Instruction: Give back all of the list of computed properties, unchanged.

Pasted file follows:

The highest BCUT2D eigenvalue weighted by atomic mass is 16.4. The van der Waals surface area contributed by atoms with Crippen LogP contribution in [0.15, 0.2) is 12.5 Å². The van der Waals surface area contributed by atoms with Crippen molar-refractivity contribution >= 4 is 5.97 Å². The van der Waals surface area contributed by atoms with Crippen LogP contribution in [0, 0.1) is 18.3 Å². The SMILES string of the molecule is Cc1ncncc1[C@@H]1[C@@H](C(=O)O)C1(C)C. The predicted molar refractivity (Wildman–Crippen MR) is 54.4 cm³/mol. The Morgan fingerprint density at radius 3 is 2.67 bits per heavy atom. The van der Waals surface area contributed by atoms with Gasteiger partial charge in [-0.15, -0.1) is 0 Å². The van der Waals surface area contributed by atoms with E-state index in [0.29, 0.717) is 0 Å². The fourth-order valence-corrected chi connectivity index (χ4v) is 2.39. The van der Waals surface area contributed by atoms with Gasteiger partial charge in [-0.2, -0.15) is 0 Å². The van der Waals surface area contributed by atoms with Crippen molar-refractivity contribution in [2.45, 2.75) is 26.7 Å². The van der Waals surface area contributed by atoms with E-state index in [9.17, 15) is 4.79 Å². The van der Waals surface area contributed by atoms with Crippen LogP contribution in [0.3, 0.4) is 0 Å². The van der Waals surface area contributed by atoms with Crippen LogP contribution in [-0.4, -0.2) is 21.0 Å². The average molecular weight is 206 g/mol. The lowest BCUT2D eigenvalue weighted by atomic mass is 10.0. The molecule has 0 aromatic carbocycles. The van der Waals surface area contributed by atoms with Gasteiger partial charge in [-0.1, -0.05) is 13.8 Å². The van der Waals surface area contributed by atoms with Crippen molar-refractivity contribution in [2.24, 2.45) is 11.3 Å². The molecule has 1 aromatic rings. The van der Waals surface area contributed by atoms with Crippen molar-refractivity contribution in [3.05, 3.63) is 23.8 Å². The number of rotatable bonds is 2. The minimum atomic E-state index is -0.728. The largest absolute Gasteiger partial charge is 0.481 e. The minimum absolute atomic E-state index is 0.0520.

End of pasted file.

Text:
The highest BCUT2D eigenvalue weighted by atomic mass is 16.4. The van der Waals surface area contributed by atoms with Crippen LogP contribution in [0.15, 0.2) is 12.5 Å². The van der Waals surface area contributed by atoms with Crippen molar-refractivity contribution >= 4 is 5.97 Å². The van der Waals surface area contributed by atoms with Crippen LogP contribution in [0, 0.1) is 18.3 Å². The SMILES string of the molecule is Cc1ncncc1[C@@H]1[C@@H](C(=O)O)C1(C)C. The predicted molar refractivity (Wildman–Crippen MR) is 54.4 cm³/mol. The Morgan fingerprint density at radius 3 is 2.67 bits per heavy atom. The van der Waals surface area contributed by atoms with Gasteiger partial charge in [-0.15, -0.1) is 0 Å². The van der Waals surface area contributed by atoms with E-state index in [0.29, 0.717) is 0 Å². The fourth-order valence-corrected chi connectivity index (χ4v) is 2.39. The van der Waals surface area contributed by atoms with Gasteiger partial charge in [-0.2, -0.15) is 0 Å². The van der Waals surface area contributed by atoms with Crippen molar-refractivity contribution in [2.45, 2.75) is 26.7 Å². The van der Waals surface area contributed by atoms with E-state index in [9.17, 15) is 4.79 Å². The van der Waals surface area contributed by atoms with Crippen LogP contribution in [0.3, 0.4) is 0 Å². The van der Waals surface area contributed by atoms with Crippen LogP contribution in [-0.4, -0.2) is 21.0 Å². The average molecular weight is 206 g/mol. The lowest BCUT2D eigenvalue weighted by atomic mass is 10.0. The molecule has 0 aromatic carbocycles. The van der Waals surface area contributed by atoms with Gasteiger partial charge in [-0.1, -0.05) is 13.8 Å². The van der Waals surface area contributed by atoms with Crippen molar-refractivity contribution in [2.24, 2.45) is 11.3 Å². The molecule has 1 aromatic rings. The van der Waals surface area contributed by atoms with Crippen molar-refractivity contribution in [3.05, 3.63) is 23.8 Å². The number of rotatable bonds is 2. The minimum atomic E-state index is -0.728. The largest absolute Gasteiger partial charge is 0.481 e. The minimum absolute atomic E-state index is 0.0520.